Managing director Josh Smith says: “During 2020, I received 10 to 15 emails a week inviting me to online webinars about leaving Europe, despite the fact that a deal with the EU had not been agreed. I didn’t want to pay thousands of pounds for something that wasn’t set in stone.
“I think Brexit is more concerning for companies manufacturing perishable goods. We manufacture lifesaving equipment, most of which is air freighted to destinations including the USA, Singapore, Australia and Europe. Everything we supply is made in the UK – even the castings are manufactured here.”
QMI receives equipment for repair from ships all around the world – since Brexit it has only experienced minor delays, mainly due to backlog at the ports rather than issues with paperwork, says Smith.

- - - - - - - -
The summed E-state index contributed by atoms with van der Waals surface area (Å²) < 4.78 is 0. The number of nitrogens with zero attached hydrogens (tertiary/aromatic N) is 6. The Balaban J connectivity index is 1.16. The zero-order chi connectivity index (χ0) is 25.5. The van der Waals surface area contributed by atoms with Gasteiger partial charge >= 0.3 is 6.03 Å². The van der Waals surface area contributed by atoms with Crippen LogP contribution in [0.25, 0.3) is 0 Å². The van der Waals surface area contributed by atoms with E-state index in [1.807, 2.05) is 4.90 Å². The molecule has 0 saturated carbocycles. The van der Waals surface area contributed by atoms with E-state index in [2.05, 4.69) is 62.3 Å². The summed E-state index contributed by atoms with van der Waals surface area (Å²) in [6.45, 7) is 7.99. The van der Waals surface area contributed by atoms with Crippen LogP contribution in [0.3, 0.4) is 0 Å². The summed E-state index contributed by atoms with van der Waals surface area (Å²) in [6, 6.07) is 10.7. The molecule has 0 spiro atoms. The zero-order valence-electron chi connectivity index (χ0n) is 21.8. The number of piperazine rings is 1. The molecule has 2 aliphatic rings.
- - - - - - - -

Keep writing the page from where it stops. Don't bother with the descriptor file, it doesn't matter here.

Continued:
In preparation for Brexit, QMI obtained an EORI number, checked the new commodity codes for shipping out its products and amended accounting practices because of taxation changes. So far there have been no major issues, he says. However, QMI represents a Finnish company supplying float switches to the UK market.
“Before we left the EU, we doubled the stock we hold to avoid supply issues until more was known about the implications of Brexit.”
There is optimism. Tony Broadhead says: “Whatever Brexit deal we got, we knew that in the first three months borders would tighten up and it would make things very difficult. However, I think once everybody has the hang of what is going on and understands it a little bit more, things will become much easier.”
Diane Fitzwater is positive about the opportunities ahead. “Because we are experienced with Customs – we have always run a Customs bonded warehouse in the UK – customers can feel confident that we will prepare everything correctly for them. We have had quite a few enquiries for potential new business, and we have just registered ourselves as Customs agents.”